KEMMERER — Virginia billionaire businessman Tom Clarke has withdrawn his bid to buy the Kemmerer coal mine from the bankrupt Westmoreland Resource Partners. The $215 million bid in February from Clarke’s company was the sole offer for the Kemmerer mine.
Clarke’s withdrawal from the sale was discussed in a conference call on Tuesday, April 30, with Westmoreland legal representation and bankruptcy court officials. No court documents regarding the withdrawal have been filed as of press time, and there are no hearings scheduled for the Westmoreland case.
United Mine Workers of America District 22 vice president Mike Dalpiaz said Clarke’s withdrawal did not surprise him or other union leaders.
“Clarke was swimming against the current, and he lasted longer than we thought he would,” Dalpiaz told the Gazette on Wednesday. “We did negotiate with him. If he could have fulfilled those reclamation obligations, I would have been able to bring a collective bargaining agreement to my guys.”
In February, a bankruptcy judge gave Westmoreland permission to end collective bargaining agreements with union workers at the Kemmerer mine, throwing the future of employee healthcare and retiree pensions into jeopardy.
In order for the sale to become final, Clarke had until the end of April to secure funding for federally-mandated reclamation bonds, and he failed to do so. The bonds are required by the Department of Environmental Quality and the Surface Mining Control and Reclamation Act of 1977. They ensure that coal mines are reclaimed after operations end or in the event of an untimely closure.
“It’s a hell of a reclamation obligation at the Kemmerer mine,” Dalpiaz said. “The mine has been there more than 100 years. Who knows who has the money to pay for that?”
Westmoreland Coal declared bankruptcy in October 2018, and has since sold or reorganized most of its coal mining assets. The Kemmerer coal mine has been in operation for decades.
It is the largest open pit coal mine in the nation and has an annual output of 5 million tons. Nearly 300 people are employed by the mine.
Westmoreland, which now has more than $1.4 billion in debt, bought the Kemmerer mine from Chevron in January 2012.
Dalpiaz said he treats negotiating with mine buyers like “negotiating with ghosts, because it’s not quite real yet.”
“You just have to hope that the ‘ghost’ becomes reality,” Dalpiaz said. “Clarke was a ghost. But we have made good negotiating progress with another potential buyer.”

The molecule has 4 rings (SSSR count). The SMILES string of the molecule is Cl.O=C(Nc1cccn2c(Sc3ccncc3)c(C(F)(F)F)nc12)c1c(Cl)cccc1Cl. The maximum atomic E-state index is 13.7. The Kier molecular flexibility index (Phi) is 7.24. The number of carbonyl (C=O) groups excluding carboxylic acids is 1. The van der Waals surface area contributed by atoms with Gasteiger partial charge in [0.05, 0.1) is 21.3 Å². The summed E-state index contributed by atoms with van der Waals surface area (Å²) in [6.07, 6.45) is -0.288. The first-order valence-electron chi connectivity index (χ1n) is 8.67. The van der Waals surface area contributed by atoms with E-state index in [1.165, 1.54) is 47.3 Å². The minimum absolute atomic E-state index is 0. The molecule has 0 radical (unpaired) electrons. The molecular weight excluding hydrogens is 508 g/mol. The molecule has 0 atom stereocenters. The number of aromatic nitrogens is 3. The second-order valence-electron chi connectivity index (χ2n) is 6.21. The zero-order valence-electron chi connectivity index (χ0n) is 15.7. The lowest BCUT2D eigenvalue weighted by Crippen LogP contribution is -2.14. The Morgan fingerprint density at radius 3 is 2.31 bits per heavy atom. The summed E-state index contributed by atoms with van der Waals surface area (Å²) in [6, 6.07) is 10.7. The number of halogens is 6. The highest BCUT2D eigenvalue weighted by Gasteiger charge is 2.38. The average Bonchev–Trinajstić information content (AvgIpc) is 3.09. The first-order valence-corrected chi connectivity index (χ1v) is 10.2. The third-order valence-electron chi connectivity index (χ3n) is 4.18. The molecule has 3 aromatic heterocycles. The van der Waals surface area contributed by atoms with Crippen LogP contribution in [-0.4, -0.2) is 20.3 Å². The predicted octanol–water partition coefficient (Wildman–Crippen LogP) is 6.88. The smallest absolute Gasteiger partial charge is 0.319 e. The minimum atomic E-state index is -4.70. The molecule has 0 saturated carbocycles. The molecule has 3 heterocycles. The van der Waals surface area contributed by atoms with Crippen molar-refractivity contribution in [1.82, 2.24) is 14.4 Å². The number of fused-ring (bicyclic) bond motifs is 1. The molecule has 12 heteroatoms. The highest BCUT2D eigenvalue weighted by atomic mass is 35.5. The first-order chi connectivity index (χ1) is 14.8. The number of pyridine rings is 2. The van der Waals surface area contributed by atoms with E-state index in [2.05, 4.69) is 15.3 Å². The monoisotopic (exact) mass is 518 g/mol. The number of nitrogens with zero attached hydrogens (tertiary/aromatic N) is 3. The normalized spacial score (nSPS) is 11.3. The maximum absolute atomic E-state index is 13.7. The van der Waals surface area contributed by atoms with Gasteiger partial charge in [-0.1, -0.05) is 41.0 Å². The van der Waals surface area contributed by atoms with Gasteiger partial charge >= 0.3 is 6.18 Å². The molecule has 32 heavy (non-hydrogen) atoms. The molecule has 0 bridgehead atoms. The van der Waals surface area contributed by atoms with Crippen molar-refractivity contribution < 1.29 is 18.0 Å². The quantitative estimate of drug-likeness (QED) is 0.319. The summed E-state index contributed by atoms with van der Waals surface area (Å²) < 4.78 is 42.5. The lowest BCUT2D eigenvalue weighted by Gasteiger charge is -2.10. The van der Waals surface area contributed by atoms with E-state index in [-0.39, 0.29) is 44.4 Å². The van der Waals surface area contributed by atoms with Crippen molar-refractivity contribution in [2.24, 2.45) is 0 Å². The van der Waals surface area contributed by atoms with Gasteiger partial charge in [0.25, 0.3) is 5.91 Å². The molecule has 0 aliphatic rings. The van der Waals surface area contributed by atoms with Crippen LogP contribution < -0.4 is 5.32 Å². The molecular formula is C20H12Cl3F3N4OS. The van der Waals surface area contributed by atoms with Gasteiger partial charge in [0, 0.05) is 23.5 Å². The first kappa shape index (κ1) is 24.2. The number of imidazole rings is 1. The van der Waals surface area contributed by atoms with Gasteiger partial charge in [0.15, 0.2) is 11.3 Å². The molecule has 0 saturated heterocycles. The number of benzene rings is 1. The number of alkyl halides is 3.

Dalpiaz said the Kemmerer mine is facing several hurdles: high reclamation costs, employee and retiree benefit funds, and the potential decisions by the utility that owns the Naughton power plant.
“Another monster over my shoulder is Pacificorp talking about closing (power plant) units across Wyoming,” Dalpiaz said.
“So what do we as the union do now that Rocky Mountain Power has jumped in the driver’s seat?” Dalpiaz continued. “Our coal has to go somewhere. We’ll continue to fight for the miners and the retirees.”
The Kemmerer mine sale hold-up began in March when the recently-organized Westmoreland Mining Holdings filed a complaint in bankruptcy court in Houston, Texas.
The complaint by the lenders called for the court to enforce the reclamation bond agreement before finalizing the sale of the mine to Clarke.
Now that Clarke is no longer a contender in the sale, Westmoreland’s secured lenders may make a bid for the mine that would include the reclamation bonds.
Would-be buyer Clarke faced similar challenges in his bid to buy Westmoreland coal mines in Ohio in February.
The Ohio Department of Natural Resources filed an objection. The complaint cited concerns that Clarke’s company lacked the ability to pay for environmental liabilities and reclamation funding at the mines. Clarke’s Ohio bid was unsuccessful.
Clarke is a relatively new player in the coal market. But data from the Mine Safety and Health Administration shows that his company racked up $736,000 in mine safety violations from just two mines.
Dalpiaz said the ownership crisis at the Kemmerer mine has been like “throwing stones back and forth.”
“They cannot get along,” Dalpiaz said. “There’s one group that says ‘You ran the company into the ditch,’ then another group says, ‘No, you did that.’”